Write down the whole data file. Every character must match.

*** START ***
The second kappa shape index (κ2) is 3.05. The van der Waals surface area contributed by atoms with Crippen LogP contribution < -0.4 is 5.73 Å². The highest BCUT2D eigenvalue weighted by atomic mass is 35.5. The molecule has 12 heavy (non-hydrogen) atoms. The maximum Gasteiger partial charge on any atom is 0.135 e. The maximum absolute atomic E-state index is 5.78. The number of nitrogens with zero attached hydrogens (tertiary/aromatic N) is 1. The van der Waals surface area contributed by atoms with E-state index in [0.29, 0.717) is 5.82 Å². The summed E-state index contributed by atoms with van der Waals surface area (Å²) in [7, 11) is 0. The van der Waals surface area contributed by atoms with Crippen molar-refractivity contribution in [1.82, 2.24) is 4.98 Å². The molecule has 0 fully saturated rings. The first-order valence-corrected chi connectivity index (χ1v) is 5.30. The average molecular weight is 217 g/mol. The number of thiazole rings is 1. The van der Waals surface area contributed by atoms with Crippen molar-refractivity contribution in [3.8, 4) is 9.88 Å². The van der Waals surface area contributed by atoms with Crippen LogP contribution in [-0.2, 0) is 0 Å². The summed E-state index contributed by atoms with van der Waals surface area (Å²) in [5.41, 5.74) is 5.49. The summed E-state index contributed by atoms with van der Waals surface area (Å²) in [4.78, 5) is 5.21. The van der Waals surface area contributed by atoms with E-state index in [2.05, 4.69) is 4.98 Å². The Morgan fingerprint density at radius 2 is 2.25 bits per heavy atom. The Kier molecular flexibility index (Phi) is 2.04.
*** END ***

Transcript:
The second kappa shape index (κ2) is 3.05. The van der Waals surface area contributed by atoms with Crippen LogP contribution < -0.4 is 5.73 Å². The highest BCUT2D eigenvalue weighted by atomic mass is 35.5. The molecule has 12 heavy (non-hydrogen) atoms. The maximum Gasteiger partial charge on any atom is 0.135 e. The maximum absolute atomic E-state index is 5.78. The number of nitrogens with zero attached hydrogens (tertiary/aromatic N) is 1. The van der Waals surface area contributed by atoms with E-state index in [0.29, 0.717) is 5.82 Å². The summed E-state index contributed by atoms with van der Waals surface area (Å²) in [7, 11) is 0. The van der Waals surface area contributed by atoms with Crippen molar-refractivity contribution in [1.82, 2.24) is 4.98 Å². The molecule has 0 fully saturated rings. The first-order valence-corrected chi connectivity index (χ1v) is 5.30. The average molecular weight is 217 g/mol. The number of thiazole rings is 1. The van der Waals surface area contributed by atoms with Crippen molar-refractivity contribution in [3.8, 4) is 9.88 Å². The van der Waals surface area contributed by atoms with Crippen LogP contribution in [-0.2, 0) is 0 Å². The summed E-state index contributed by atoms with van der Waals surface area (Å²) in [5.41, 5.74) is 5.49. The summed E-state index contributed by atoms with van der Waals surface area (Å²) in [4.78, 5) is 5.21. The van der Waals surface area contributed by atoms with E-state index in [2.05, 4.69) is 4.98 Å². The Morgan fingerprint density at radius 2 is 2.25 bits per heavy atom. The Kier molecular flexibility index (Phi) is 2.04.